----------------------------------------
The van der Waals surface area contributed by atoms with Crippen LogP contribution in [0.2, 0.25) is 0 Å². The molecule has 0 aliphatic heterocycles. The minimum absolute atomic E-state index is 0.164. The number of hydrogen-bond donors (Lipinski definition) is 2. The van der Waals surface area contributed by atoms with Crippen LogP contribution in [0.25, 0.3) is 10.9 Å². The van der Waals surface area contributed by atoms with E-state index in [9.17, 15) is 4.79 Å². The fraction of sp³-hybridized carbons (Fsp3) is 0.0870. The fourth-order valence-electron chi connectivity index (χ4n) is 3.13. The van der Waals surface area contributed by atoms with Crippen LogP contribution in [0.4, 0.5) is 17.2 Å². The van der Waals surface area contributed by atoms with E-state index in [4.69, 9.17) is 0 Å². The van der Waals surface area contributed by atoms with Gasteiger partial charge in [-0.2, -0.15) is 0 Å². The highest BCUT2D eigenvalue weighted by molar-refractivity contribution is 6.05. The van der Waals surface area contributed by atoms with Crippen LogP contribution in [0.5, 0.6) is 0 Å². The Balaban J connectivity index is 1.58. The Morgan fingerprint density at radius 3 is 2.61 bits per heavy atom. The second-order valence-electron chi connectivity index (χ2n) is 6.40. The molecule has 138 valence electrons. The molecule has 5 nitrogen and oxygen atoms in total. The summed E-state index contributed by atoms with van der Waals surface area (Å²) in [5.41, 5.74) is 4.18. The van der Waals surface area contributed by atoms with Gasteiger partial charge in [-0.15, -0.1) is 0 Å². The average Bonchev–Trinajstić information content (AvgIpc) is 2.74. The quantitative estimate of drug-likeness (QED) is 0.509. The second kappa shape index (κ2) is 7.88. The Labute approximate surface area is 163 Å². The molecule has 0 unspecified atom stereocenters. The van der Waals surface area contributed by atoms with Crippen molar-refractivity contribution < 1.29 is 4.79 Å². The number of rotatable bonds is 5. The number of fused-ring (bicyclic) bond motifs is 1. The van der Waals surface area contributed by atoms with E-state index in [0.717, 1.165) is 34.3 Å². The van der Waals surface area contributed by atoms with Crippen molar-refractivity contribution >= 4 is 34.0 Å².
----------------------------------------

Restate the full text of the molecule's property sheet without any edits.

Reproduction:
The van der Waals surface area contributed by atoms with Crippen LogP contribution in [0.2, 0.25) is 0 Å². The molecule has 0 aliphatic heterocycles. The minimum absolute atomic E-state index is 0.164. The number of hydrogen-bond donors (Lipinski definition) is 2. The van der Waals surface area contributed by atoms with Crippen LogP contribution in [0.25, 0.3) is 10.9 Å². The van der Waals surface area contributed by atoms with E-state index in [9.17, 15) is 4.79 Å². The fraction of sp³-hybridized carbons (Fsp3) is 0.0870. The fourth-order valence-electron chi connectivity index (χ4n) is 3.13. The van der Waals surface area contributed by atoms with Crippen LogP contribution in [0.4, 0.5) is 17.2 Å². The van der Waals surface area contributed by atoms with E-state index in [4.69, 9.17) is 0 Å². The van der Waals surface area contributed by atoms with Gasteiger partial charge in [-0.2, -0.15) is 0 Å². The highest BCUT2D eigenvalue weighted by molar-refractivity contribution is 6.05. The van der Waals surface area contributed by atoms with Crippen LogP contribution in [0.5, 0.6) is 0 Å². The Balaban J connectivity index is 1.58. The Morgan fingerprint density at radius 3 is 2.61 bits per heavy atom. The second-order valence-electron chi connectivity index (χ2n) is 6.40. The molecule has 138 valence electrons. The molecule has 5 nitrogen and oxygen atoms in total. The summed E-state index contributed by atoms with van der Waals surface area (Å²) in [5.41, 5.74) is 4.18. The van der Waals surface area contributed by atoms with Gasteiger partial charge in [-0.15, -0.1) is 0 Å². The average Bonchev–Trinajstić information content (AvgIpc) is 2.74. The quantitative estimate of drug-likeness (QED) is 0.509. The second kappa shape index (κ2) is 7.88. The Labute approximate surface area is 163 Å². The molecule has 0 unspecified atom stereocenters. The van der Waals surface area contributed by atoms with Crippen molar-refractivity contribution < 1.29 is 4.79 Å². The number of rotatable bonds is 5. The number of fused-ring (bicyclic) bond motifs is 1. The van der Waals surface area contributed by atoms with E-state index in [0.717, 1.165) is 34.3 Å². The van der Waals surface area contributed by atoms with Crippen molar-refractivity contribution >= 4 is 34.0 Å².